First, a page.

The nature of the game is such that boxers usually aren’t prone to fear—or at least they rarely express it. Bryant Perrella, though, readily cops to an incident in which he was literally running scared in the ring.
It was in late 2012 when Perrella—then two fights and two knockouts into his pro career—was recruited to spar with eventual 147-pound champion Keith Thurman, who at the time was 18-0 with 17 KOs.
Both fighters are Florida natives—Thurman from Clearwater, Perrella from Fort Myers—and “One Time” was looking to get in some quality work against a left-hander ahead of his fight against southpaw ex-champ Carlos Quintana.
However, when Thurman stepped through the ropes, he immediately sensed trepidation in his sparring partner standing across the ring.
“Bryant was behaving like a scared fighter—[he was] so intimidated that he was literally running away,” says the 27-year-old Thurman, who is just 4½ months older than Perrella. “I would pull my right hand back taunting him, showing it to him as a reason to run.
“I made him deal with the power, swinging wide to make him block it. That was very uncomfortable for him.”
Perrella doesn’t mince words in recalling the experience.
“I was scared to death of Keith,” he says. “I’m like, ‘This man is going to crush me.’”
Perrella, of course, survived the sparring session and came out of it with a sense of what it would take to compete on Thurman’s level.
Nearly four years later, Bryant Perrella (14-0, 13 KOs) is on the right path, as he’ll carry an 11-fight stoppage streak into his showdown Tuesday night against Cuba native Yordenis Ugas (16-3, 7 KOs). The 147-pound clash headlines a card at Buffalo Thunder Resort and Casino in Santa Fe, New Mexico (Fox Sports 1, 8 p.m. ET/5 p.m. PT).
“ I was scared to death of Keith. I’m like, ‘This man is going to crush me.' ” Bryant Perrella on his first sparring session with Keith Thurman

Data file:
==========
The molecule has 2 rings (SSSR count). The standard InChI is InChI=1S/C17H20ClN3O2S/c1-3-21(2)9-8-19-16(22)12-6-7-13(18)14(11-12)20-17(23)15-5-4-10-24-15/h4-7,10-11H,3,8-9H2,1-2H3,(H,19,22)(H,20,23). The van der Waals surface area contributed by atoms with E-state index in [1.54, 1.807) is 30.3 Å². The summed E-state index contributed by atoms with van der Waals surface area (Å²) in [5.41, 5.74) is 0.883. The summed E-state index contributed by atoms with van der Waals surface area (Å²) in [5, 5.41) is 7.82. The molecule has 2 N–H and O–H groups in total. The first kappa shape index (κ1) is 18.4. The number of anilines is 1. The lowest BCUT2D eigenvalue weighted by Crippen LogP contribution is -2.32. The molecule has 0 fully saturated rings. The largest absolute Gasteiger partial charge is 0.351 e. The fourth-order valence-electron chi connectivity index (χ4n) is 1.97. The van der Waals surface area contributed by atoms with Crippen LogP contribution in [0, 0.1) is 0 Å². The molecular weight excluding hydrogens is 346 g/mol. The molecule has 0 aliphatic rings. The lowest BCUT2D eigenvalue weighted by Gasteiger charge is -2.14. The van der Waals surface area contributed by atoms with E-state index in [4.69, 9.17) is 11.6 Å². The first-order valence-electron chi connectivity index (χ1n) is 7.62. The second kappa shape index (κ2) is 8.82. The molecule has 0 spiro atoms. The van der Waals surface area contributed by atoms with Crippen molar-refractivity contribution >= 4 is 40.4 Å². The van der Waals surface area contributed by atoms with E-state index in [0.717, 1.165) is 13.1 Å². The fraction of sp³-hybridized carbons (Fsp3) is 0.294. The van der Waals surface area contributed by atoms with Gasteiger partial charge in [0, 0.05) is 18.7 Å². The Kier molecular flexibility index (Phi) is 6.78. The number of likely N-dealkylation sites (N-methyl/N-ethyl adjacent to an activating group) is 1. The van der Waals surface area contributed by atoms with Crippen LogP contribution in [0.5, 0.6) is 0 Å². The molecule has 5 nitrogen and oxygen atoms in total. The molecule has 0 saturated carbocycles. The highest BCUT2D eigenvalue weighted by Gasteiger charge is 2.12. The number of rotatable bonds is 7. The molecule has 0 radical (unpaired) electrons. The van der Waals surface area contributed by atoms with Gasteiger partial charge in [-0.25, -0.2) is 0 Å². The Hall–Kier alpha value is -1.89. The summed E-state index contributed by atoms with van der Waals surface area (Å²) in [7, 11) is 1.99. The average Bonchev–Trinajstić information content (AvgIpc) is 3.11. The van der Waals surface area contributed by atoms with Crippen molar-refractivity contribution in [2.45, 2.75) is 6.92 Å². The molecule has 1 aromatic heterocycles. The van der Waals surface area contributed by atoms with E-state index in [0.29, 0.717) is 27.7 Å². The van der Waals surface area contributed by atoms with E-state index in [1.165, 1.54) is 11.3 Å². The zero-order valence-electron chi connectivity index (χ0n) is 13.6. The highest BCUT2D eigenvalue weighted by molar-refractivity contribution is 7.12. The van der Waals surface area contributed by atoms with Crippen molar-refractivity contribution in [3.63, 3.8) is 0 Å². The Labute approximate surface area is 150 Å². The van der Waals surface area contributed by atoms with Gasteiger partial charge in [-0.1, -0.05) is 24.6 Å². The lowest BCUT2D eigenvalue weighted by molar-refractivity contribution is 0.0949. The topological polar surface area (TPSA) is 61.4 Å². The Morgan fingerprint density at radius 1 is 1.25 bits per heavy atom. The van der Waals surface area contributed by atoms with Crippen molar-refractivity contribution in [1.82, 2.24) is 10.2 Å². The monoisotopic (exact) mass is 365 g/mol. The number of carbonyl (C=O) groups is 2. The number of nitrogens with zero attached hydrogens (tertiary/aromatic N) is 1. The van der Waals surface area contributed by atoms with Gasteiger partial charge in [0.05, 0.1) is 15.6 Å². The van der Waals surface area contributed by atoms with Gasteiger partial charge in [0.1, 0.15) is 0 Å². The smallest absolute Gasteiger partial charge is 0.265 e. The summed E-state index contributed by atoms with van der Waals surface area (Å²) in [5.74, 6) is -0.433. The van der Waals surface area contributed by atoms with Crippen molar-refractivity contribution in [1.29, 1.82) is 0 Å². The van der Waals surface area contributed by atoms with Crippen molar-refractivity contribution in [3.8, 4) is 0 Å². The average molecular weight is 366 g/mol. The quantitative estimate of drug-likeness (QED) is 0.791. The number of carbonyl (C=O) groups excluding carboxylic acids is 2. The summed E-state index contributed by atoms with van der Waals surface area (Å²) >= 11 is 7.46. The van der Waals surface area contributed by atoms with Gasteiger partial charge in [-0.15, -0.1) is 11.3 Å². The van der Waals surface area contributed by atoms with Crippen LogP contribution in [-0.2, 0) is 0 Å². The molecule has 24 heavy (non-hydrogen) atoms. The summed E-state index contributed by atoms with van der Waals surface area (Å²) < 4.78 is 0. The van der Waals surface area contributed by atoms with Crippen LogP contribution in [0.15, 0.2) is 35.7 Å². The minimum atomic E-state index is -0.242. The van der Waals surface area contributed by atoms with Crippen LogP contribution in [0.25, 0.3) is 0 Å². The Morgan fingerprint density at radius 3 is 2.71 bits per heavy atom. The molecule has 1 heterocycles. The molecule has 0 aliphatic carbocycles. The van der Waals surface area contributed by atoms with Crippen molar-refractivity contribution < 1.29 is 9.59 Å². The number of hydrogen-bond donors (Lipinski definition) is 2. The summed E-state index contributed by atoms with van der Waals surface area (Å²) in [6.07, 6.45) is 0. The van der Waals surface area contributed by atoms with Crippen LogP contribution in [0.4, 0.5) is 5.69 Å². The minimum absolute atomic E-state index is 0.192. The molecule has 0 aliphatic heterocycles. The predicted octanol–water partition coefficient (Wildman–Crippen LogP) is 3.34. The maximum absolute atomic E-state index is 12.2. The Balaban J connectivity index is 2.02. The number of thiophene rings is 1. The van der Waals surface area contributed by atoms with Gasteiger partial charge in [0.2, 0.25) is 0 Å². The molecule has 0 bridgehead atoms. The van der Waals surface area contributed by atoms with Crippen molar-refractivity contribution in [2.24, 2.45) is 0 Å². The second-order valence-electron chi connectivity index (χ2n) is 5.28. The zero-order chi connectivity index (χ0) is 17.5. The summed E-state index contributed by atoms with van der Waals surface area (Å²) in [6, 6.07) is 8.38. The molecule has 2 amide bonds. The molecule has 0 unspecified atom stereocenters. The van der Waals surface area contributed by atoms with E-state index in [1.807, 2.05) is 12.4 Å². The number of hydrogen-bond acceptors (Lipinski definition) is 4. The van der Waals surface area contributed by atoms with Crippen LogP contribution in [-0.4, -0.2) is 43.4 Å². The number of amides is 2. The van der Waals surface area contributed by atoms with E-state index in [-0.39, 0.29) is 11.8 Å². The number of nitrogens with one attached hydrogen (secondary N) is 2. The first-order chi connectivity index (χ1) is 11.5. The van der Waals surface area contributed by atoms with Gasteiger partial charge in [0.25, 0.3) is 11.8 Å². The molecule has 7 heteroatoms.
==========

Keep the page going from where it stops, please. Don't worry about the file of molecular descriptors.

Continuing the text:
Perrella’s current run of knockouts—seven of which have come inside of two rounds—began with a first-round wipeout of Roberto Crespo in April 2014. It was his first 147-pound bout after weighing between 151 and 156 pounds for his first three contests.
“Starting off as a junior middleweight (154 pounds), I didn’t have the same discipline that I have now,” Perrella says. “I was scared I’d be weak or dehydrated by going to 147, but I rededicated myself and dropped down.
“It’s a big advantage dropping down [in weight], with my size, stature, skills and strength making me a force to be reckoned with.”
The 6-foot southpaw acknowledges he had “a dramatic mind shift and change in mentality” following a four-round majority decision over Isaac Holder in February 2013, which was his third career fight and first after working out with Thurman. Perrella took the Holder bout on two days’ notice, and after his lackluster showing—“I was partying and not dedicated,” he admits—he took 14 months off before facing Crespo.
Two big keys to Perrella’s success that began with the Crespo fight? He hooked up with trainer Mike Nowling, and during training he stepped back in the ring against Thurman.
Needless to say, Round 2 with Thurman went much better than Round 1.
“The second sparring session was the turning point in my career,” Perrella says. “It lit the flame, made things click and really changed everything for the Crespo fight.”
Perrella has been particularly destructive of late. His past three opponents entered the ring with a cumulative record of 54-10-1, but lasted fewer than five combined rounds. That includes previously unbeaten David Grayton, whom Perrella defeated by second-round TKO on June 4.
Now Perrella runs up against the steel-chinned Ugas, who has never been knocked out and who ended a 27-month hiatus on August 12 with a convincing 10-round unanimous decision over undefeated Jamal James.
Count Thurman’s trainer among those who believe Ugas will have his hands full with the “Goodfella.”
“Bryant has quickness, power, can lead, counter or work inside,” says Dan Birmingham, who was responsible for bringing Perrella into camp. “He’s tough as nails and thinks in the ring.”
Thurman, now 27-0 with 22 KOs and three successful defenses of his 147-pound championship, has noticed a big change in Perrella—so much so that he acknowledges the sparring partner he once frightened and almost kicked out of camp could “actually rise in the division and challenge me for the world title one day.”
If nothing else, Perrella got Thurman’s respect in their second workout.
“Bryant had me on the ropes once and hit me with a body shot that would have dropped anybody else,” Thurman says. “Those were sparring gloves, which made me question if that punch, with a 10-ounce glove, would be good enough to knock me down.”
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